Intrigo: Death of an Author
This film tells us that the gulf between what we want to know and what we can know may never be illuminated.
“Can’t put me finger / on what lies in store / But I feel what’s to happen / all happened before.”—Bert (Dick Van Dyke) in “Mary Poppins”
Fifty-four years after its release, “Mary Poppins” remains the greatest Disney film of all time. Had “Mary Poppins Returns” been a mere remake of Robert Stevenson’s 1964 Oscar-winning classic, it would rightly be labeled a work of heresy. But what director Rob Marshall has pulled off here is more akin to James Bobin’s “The Muppets” or J.J. Abrams’ “Star Wars: The Force Awakens.” Both of these gems achieved the seemingly impossible task of recapturing the appeal of the landmark crowd-pleasers from which they spawned, and that had evaded numerous imitators. Viewers who criticized Abrams for hewing too close to the formula of “A New Hope” failed to take into account just how monumental an achievement it was to make a film that felt like “Star Wars.” Even George Lucas couldn’t replicate his own signature blend of space opera and Saturday morning serials in his enervated prequel trilogy. With “Mary Poppins Returns,” Marshall has triumphed in making a film that—with the exception of its technological flourishes—feels like it could’ve been released in the 1960s, preferably as the first half of a double bill with this year’s similarly goofy “Christopher Robin.” No attempt is made to modernize the source material of P.L. Travers’ books or the Vaudevillian charm that characterized Stevenson’s film. On an aesthetic level, it is as transporting a throwback as Todd Haynes’ “Far from Heaven,” with every cobblestone of the Banks family’s street, Cherry Tree Lane, meticulously recreated in an indoor set, courtesy of ace production designer John Myhre.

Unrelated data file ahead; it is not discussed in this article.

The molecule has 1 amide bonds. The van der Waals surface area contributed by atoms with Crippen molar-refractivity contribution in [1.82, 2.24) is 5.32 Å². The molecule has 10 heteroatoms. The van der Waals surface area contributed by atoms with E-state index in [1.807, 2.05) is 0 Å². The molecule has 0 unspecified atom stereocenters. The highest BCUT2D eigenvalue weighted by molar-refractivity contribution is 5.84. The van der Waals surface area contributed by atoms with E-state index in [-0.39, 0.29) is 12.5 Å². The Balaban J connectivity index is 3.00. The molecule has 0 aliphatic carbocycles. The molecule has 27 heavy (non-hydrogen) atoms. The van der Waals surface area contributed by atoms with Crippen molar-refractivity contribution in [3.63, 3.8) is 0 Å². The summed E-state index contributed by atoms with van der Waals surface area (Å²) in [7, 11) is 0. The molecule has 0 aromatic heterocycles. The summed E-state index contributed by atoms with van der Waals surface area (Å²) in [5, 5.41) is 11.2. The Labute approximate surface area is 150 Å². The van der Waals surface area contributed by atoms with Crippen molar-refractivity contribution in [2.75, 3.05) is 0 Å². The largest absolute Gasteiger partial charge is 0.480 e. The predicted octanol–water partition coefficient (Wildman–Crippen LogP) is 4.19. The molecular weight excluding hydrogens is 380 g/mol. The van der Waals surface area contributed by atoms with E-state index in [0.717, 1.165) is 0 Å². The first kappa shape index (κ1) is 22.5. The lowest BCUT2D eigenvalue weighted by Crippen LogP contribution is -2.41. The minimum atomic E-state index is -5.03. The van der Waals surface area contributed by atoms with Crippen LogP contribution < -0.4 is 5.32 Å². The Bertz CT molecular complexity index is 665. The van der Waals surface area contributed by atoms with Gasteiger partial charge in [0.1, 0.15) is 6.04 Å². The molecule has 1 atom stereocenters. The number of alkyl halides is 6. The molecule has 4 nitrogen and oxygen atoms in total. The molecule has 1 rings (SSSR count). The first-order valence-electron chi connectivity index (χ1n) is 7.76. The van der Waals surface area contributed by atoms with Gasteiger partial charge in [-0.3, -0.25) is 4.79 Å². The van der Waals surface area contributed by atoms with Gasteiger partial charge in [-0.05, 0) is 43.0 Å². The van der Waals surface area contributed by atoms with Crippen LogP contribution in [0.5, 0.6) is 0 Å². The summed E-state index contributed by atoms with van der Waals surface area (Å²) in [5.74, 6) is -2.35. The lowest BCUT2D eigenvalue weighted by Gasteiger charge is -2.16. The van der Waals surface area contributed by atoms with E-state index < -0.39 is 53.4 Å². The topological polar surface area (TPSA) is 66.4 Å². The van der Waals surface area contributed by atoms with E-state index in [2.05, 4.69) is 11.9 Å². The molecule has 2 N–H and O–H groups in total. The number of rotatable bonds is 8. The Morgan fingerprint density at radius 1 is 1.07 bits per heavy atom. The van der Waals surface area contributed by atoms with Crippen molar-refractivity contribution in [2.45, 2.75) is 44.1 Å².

“Finding Neverland” scribe David Magee loosely mirrors the beats of the original film in his screenplay, just as composer Marc Shaiman and his “Hairspray” co-lyricist Scott Wittman have created nine new songs that pay homage, in one way or another, to the unforgettable numbers by Robert and Richard Sherman—the melodies of which are interwoven throughout the score. So immortal were the songs in “Mary Poppins” that the Sherman Brothers themselves couldn’t equal them in either “Chitty Chitty Bang Bang” or “Bedknobs and Broomsticks,” though both films went on to become widely beloved as well. How extraordinary it is to see, in 2018, a brand new old-fashioned musical, complete with an overture accompanied by paintings evocative of legendary matte artist Peter Ellenshaw. “Hamilton” creator Lin-Manuel Miranda channels the exuberance of Dick Van Dyke’s jack-of-all-trades Bert as lamplighter Jack, who opens the film with “(Underneath the) Lovely London Sky,” a stirring spin on “Chim Chim Cher-ee.” Playing the adult version of Matthew Garber’s Michael Banks, Ben Whishaw sings “A Conversation,” a poignant remembrance of his late wife, in the speak-singing style of Michael’s father (David Tomlinson), who once expounded about “The Life I Lead.”
No actor in the history of cinema has possessed the indelible screen persona, let alone the pipes, of Julie Andrews, and a “Mary Poppins” film featuring her in any role other than the titular one would feel profoundly wrong. Andrews was entirely correct in turning down a cameo role, providing Emily Blunt the space needed to create her own version of the character. She is a complete delight—sweet, sardonic and more zesty than deadpan. Her singing voice may not hit Andrews’ high notes, but it is more than capable of belting “Can You Imagine That?” (the equivalent to “A Spoonful of Sugar” that kicks off the enchantment), “The Royal Doulton Music Hall” (an abbreviated “Jolly Holiday”), “A Cover Is Not the Book” (Mary and Jack’s irreverent tongue-twisting duet that tips its hat to “Supercalifragilisticexpialidocious”) and “The Place Where Lost Things Go” (a lullaby reminiscent of both “Stay Awake” and “Feed the Birds”).